As cyber-bully-in-chief, Trump has taken to Twitter to launch tirades against the cast of the play Hamilton, against "Saturday Night Live" and against Chuck Jones, president of United Steelworkers Local 1999. Trump's verbal takedown of the union chief was a response to Jones accusing Trump of lying about the number of jobs he claimed he prevented Carrier Corporation in Indiana from shipping to Mexico. Actually, since 350 jobs were slated to stay in the US before Trump's intervention, the number of jobs saved by Trump was 850 rather than 1,100.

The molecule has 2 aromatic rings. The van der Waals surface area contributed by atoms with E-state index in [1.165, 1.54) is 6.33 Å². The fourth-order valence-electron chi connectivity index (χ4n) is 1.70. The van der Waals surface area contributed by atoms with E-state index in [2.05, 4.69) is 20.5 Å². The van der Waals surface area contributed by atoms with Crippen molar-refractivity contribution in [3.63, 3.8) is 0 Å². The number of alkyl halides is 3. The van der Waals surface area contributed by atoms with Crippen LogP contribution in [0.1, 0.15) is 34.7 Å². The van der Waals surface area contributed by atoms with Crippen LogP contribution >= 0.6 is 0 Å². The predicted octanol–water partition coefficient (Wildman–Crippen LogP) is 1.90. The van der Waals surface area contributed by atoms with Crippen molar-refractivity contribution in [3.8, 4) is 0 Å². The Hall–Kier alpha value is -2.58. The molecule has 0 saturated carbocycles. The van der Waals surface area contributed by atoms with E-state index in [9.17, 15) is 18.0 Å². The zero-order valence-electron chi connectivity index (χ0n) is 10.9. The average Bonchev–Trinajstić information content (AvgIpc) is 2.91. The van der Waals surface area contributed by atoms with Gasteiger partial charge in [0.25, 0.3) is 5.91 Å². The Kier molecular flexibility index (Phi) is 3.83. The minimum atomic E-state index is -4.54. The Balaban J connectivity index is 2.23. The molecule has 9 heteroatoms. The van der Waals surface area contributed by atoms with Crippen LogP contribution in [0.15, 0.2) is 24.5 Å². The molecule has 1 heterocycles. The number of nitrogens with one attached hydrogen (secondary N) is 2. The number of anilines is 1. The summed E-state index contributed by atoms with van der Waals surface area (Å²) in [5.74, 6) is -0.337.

To some, this may seem like a trivial matter, but Trump's weaponizing of Twitter against critics and political opponents functions not only to produce a chilling effect on critics, but also gives legitimacy to those willing to suppress dissent through various modes of harassment and even the threat of violence. Frank Sesno, director of the School of Media and Public Affairs at George Washington University, is right in stating that "Anybody who goes on air or goes public and calls out the president has to then live in fear that he is going to seek retribution in the public sphere. That could discourage people from speaking out." Such actions could also threaten their lives, as Chuck Jones found out. After the president-elect called him out, he received an endless stream of harassing phone calls and online insults, some even threatening him and his children. According to Jones, "Nothing that says they're gonna kill me, but, you know, you better keep your eye on your kids. We know what car you drive. Things along those lines."